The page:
Wednesday, January 13, 2016

3 tips to avoid being scammed by tax preparers

Like the holidays, the sights and sounds of tax season are evident long before its arrival. Tax preparers and related companies are bidding for your tax business now.
Most of these companies and individuals don’t intend any harm, but far too many will take advantage of unsuspecting taxpayers before and during tax season.
1. Look closely at what you’re paying for.
Undisclosed fees are among the most prevalent dangers during tax time. Often, people let a preparer handle their taxes for them without having an upfront conversation about how much they will be charged.
But even for those who do ask for tax preparation prices, there are many hidden fees that don’t get discussed, such as warranties, processing or electronic filing fees, and other items, which make it difficult to comparison shop.
Be diligent to ask as many questions as possible before letting someone prepare your taxes. Ask how fees are determined, and be wary of preparers who base fees on the percentage of your refund, as it could be an incentive for dishonest behavior
2. Tread carefully with refund anticipation checks.
Patience is an important virtue to exercise during tax season. Especially around the holiday season, many companies offer loans to customers that advance one’s anticipated tax refund.
These loans are typically laced with enormous interest rates, some as high as 218 percent. Such loans are often tools to sell professional tax preparation (with high fees) to people who may not otherwise be able to afford it, because the fees are deducted from the refund check. Often, these fees cause a person to lose a significant portion of their refund.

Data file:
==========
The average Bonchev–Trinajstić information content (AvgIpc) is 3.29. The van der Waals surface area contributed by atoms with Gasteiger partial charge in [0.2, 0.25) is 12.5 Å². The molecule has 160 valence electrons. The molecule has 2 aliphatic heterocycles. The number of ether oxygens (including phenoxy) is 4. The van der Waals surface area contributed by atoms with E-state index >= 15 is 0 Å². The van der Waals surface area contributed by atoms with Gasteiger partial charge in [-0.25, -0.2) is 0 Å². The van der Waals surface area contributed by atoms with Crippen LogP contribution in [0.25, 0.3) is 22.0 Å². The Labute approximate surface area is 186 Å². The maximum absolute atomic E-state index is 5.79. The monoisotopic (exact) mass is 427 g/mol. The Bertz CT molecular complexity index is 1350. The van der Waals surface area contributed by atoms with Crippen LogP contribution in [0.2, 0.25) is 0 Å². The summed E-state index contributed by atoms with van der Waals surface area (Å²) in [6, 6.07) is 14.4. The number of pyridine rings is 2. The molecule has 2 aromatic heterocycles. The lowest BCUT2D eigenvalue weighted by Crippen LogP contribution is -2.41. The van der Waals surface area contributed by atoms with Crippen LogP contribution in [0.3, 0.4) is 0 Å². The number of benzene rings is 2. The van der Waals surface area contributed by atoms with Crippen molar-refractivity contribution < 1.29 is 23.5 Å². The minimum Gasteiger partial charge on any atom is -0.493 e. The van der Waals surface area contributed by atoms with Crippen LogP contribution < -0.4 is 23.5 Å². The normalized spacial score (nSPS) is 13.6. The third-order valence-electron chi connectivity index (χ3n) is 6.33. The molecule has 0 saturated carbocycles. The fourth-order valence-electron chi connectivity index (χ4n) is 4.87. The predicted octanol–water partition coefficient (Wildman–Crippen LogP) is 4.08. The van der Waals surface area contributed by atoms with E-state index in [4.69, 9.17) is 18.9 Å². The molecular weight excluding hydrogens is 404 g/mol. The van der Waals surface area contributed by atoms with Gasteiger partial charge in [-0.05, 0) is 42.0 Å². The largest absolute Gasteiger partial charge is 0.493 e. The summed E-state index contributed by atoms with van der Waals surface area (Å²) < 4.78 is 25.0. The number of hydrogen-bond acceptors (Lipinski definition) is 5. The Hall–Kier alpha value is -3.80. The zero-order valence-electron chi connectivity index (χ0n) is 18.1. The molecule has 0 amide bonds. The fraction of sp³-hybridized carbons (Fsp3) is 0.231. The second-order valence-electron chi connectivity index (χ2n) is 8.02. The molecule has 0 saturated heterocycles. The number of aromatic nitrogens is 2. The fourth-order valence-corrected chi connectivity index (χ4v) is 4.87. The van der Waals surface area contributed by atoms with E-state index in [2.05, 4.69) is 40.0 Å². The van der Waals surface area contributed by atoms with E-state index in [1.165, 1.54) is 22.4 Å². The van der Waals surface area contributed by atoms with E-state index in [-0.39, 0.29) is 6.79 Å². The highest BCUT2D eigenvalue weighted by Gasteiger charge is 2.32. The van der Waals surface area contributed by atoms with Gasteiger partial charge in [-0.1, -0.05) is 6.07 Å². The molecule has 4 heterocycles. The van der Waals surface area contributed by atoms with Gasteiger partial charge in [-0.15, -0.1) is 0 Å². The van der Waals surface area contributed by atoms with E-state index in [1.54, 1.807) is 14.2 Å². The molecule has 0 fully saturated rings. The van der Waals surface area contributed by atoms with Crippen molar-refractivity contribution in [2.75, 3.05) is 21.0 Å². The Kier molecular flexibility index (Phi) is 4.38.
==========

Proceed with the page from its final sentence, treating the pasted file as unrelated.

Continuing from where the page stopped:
3. Know your tax preparer.
While there are two bills pending in the federal government that would increase oversight of tax return preparers, there are currently no regulations in Wisconsin, which can make it risky to hand over sensitive personal information and complete control over tax processing.
Sadly, many tax preparation scammers target neighborhoods with high concentrations of immigrants or low-income consumers. But there are options.
Consumers with modest incomes can use the IRS’ FreeFile service at www.irs.gov, which provides access to free tax preparation and filing services.
If a taxpayer is not computer savvy, the IRS also provides Volunteer Income Tax Assistance sites that offer free tax preparation for low-income, limited English proficient, elderly and disabled individuals.
You can find a VITA site by visiting www.irs.gov or by calling 1-800-906-9887. These volunteers have to be certified by the IRS, which provides a higher level of accountability.
All taxpayers should ask tax preparers for their IRS-provided preparer tax identification number. It’s also prudent to use established tax preparers who have worked in communities for many years and have developed a good reputation and avoid those who open shop during tax season but leave town immediately after the season ends.